Get Crazy might be even better. It's a screwy madcap comedy set at a Filmore-esque theater on New Year's Eve, 1982. It begins, as every movie did back then, with a Star Wars parody. A model spaceship with a hair dryer hot-glued to its underbelly flies overhead with a tinfoil-wrapped astronaut astride it, Dr. Strangelove-style. It crashes into a giant blinking 1983 sign, and the lights come up, introducing us to the wacky crew of the Saturn Theater. Daniel Stern is the harried stage manager who has to wrangle the night's concert into shape, but he's kind of distracted because he just met the girl of his dreams and every time he looks at her he imagines that he's Tarzan and she's Jane, so they have these getting-to-know you conversations while he walks around with a live chimp in his arms. It's that kind of movie.
Meanwhile, the villain (Ed Begley, Jr.—remember him?) and his two sycophantic sidekicks Mark and Marv (former teen heartthrobs Bobby Sherman and Fabian) are trying to buy the theater so they can turn it into a soulless stadium where the kids can't afford tickets and no one can see the stage. "Fuck you and fuck rock & roll!" he declares, fucking fighting words if I've ever fucking heard them.
Luckily, the rockolytes of the Saturn have an ace in the hole in the form of their drug dealer, Electric Larry, a glowy-eyed cryptkeeper heavy metal high plains drifter from outer space who appears in a puff of smoke every time anybody needs any pharmaceutical enhancement, whether they know it or not. I don't want to lapse into hyperbole here, so I will merely say that Electric Larry is only the coolest goddamn thing I have ever seen in my entire fucking life and leave it at that.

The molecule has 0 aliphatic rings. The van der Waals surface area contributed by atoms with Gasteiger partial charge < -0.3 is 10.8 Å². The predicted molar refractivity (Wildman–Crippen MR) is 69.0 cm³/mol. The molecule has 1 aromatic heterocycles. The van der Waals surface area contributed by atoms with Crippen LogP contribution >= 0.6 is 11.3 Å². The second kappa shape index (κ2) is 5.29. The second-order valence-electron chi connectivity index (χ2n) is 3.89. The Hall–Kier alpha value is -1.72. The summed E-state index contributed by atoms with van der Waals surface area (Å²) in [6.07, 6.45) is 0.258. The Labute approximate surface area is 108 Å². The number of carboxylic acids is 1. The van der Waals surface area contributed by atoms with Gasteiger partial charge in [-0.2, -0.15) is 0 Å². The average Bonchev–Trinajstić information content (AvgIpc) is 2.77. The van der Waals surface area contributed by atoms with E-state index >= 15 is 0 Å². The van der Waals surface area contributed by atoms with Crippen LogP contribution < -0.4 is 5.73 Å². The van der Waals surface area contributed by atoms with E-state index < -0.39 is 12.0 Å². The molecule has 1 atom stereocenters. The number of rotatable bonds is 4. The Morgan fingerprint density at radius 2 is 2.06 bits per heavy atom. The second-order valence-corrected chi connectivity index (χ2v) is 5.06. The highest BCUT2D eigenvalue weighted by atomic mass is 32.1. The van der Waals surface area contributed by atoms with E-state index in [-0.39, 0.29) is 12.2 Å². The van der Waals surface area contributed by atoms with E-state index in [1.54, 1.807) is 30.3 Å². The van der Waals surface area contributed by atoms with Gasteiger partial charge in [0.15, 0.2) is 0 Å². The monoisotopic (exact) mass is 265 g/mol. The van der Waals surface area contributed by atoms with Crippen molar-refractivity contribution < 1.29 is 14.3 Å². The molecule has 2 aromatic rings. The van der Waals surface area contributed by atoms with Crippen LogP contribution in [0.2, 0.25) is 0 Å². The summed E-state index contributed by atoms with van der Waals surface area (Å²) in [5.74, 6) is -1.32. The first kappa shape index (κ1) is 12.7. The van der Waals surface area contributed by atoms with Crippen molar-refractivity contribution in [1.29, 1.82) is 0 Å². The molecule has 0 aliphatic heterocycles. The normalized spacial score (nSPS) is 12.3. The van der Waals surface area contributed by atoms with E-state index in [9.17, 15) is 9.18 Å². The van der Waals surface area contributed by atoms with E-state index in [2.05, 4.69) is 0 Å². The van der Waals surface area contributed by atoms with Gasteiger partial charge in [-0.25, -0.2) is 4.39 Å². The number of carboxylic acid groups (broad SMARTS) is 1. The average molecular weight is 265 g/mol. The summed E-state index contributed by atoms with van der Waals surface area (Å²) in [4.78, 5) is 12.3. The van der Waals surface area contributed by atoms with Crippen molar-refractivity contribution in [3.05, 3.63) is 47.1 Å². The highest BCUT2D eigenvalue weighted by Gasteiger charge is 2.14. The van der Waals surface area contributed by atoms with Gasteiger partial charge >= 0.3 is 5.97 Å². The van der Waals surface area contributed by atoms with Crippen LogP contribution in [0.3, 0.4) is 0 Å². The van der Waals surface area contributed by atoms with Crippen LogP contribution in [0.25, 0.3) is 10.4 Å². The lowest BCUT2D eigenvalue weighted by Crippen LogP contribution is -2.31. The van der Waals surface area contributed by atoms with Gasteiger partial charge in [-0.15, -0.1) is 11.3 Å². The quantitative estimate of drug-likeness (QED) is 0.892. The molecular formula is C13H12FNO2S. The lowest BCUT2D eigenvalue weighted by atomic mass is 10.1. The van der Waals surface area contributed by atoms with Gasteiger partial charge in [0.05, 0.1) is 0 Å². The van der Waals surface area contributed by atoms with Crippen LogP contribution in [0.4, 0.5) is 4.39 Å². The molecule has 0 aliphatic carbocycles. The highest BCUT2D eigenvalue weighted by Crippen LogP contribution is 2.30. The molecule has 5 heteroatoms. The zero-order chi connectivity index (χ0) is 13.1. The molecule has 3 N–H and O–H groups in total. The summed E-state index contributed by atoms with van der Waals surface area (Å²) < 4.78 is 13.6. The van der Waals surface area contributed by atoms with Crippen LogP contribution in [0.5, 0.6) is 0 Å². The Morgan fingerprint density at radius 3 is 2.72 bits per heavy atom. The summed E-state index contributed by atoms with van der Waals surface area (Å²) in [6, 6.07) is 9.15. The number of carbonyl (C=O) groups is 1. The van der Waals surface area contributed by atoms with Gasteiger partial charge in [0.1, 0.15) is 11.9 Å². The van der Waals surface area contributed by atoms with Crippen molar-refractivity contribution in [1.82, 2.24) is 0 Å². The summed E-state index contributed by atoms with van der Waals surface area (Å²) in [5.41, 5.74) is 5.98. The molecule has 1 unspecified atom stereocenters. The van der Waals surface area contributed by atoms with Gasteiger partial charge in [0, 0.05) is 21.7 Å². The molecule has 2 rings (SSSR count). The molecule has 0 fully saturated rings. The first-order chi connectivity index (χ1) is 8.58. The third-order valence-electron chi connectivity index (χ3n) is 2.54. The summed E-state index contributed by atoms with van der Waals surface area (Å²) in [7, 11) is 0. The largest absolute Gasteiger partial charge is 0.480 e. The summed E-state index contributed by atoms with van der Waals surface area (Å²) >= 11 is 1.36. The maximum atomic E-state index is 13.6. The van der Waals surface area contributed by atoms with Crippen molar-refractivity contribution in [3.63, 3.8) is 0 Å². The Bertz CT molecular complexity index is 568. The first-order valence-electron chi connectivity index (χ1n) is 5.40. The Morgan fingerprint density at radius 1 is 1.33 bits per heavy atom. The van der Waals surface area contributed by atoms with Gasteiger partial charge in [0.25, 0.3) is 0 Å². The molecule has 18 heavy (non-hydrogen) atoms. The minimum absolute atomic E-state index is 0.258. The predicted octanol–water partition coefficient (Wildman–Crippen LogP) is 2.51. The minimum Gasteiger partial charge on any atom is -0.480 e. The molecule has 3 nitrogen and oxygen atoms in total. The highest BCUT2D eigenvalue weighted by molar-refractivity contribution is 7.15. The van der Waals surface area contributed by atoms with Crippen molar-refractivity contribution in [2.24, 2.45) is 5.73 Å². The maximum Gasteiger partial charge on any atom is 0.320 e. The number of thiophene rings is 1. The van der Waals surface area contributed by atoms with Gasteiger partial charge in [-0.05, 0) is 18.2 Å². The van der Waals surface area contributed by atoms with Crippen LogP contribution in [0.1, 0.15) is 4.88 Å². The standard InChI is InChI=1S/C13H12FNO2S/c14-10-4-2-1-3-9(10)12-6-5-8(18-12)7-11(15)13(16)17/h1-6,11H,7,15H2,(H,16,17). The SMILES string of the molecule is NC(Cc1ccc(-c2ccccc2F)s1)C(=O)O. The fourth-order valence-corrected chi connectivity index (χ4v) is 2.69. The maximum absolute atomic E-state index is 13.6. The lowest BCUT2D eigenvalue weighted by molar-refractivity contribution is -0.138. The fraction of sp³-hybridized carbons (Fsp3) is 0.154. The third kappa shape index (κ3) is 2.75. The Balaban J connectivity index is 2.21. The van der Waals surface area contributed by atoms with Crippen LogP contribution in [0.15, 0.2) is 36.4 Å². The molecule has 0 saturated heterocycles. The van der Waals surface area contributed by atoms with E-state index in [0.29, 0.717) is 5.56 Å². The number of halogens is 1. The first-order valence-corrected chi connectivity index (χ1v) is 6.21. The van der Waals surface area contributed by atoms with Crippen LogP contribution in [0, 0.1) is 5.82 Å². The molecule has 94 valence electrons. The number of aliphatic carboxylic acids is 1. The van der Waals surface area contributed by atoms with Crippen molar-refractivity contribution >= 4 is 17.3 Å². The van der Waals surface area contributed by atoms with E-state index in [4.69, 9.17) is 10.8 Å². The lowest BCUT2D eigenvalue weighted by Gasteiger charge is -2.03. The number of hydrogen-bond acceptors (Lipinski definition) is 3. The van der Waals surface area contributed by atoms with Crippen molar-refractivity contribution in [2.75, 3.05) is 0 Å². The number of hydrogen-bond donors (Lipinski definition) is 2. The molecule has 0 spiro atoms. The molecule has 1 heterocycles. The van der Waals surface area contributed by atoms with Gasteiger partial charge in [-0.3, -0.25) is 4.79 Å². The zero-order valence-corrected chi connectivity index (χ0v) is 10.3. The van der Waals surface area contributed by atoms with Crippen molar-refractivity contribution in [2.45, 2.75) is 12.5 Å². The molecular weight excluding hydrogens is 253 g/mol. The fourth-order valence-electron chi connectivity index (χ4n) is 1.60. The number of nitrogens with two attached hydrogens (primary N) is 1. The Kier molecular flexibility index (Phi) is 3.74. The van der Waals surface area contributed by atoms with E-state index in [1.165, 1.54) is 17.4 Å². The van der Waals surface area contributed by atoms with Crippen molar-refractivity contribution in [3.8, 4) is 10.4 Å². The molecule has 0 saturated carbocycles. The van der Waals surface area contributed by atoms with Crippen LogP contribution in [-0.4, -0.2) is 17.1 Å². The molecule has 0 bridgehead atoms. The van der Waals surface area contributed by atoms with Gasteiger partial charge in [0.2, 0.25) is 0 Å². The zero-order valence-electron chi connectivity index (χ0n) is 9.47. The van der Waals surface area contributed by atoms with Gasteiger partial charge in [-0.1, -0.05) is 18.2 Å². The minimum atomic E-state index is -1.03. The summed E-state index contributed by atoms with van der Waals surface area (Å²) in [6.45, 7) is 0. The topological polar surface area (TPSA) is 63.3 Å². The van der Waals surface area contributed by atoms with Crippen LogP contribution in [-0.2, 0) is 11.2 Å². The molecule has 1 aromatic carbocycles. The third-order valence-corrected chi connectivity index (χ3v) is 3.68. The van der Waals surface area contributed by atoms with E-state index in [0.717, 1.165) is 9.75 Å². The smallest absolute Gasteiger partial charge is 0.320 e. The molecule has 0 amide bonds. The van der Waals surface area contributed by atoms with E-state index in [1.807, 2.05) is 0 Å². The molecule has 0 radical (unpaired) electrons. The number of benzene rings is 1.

So then the bands start arriving, and they rule, too. The opening act, a Muddy Waters parody called King Blues, is underwhelming, but he does provide a much-needed history lesson by singing a boogie-woogie song called "The Blues Had a Baby and They Named It Rock and Roll." From that point on, every succeeding act does their own cover of "Hoochie Coochie Man," bringing it back to where it all began and proving that no matter what style you play, it's all American music, baby, straight from the gut.
The next band is called Nada, and they're a sort of New Wave Oingo Boingo-y chick band with a million members and a lead singer in a cheerleader/marching band uniform who likes to do cartwheels around the stage while the audience pogos up and down like lottery balls. Then they bring out punk icon Lee Ving on vocals. He's playing a dude named Piggy who's pretty much the Tazmanian Devil of rock who has to be chained up before the performance so he doesn't headbutt everybody to death. With him encouraging the people in the balcony to perform 20-foot triple-lindy stagedives, they blast through a supersonic punk version of "Hoochie Coochie Man" that flat-out rocks. "Who says a whiteboy can't sing the blues?" says King Blues.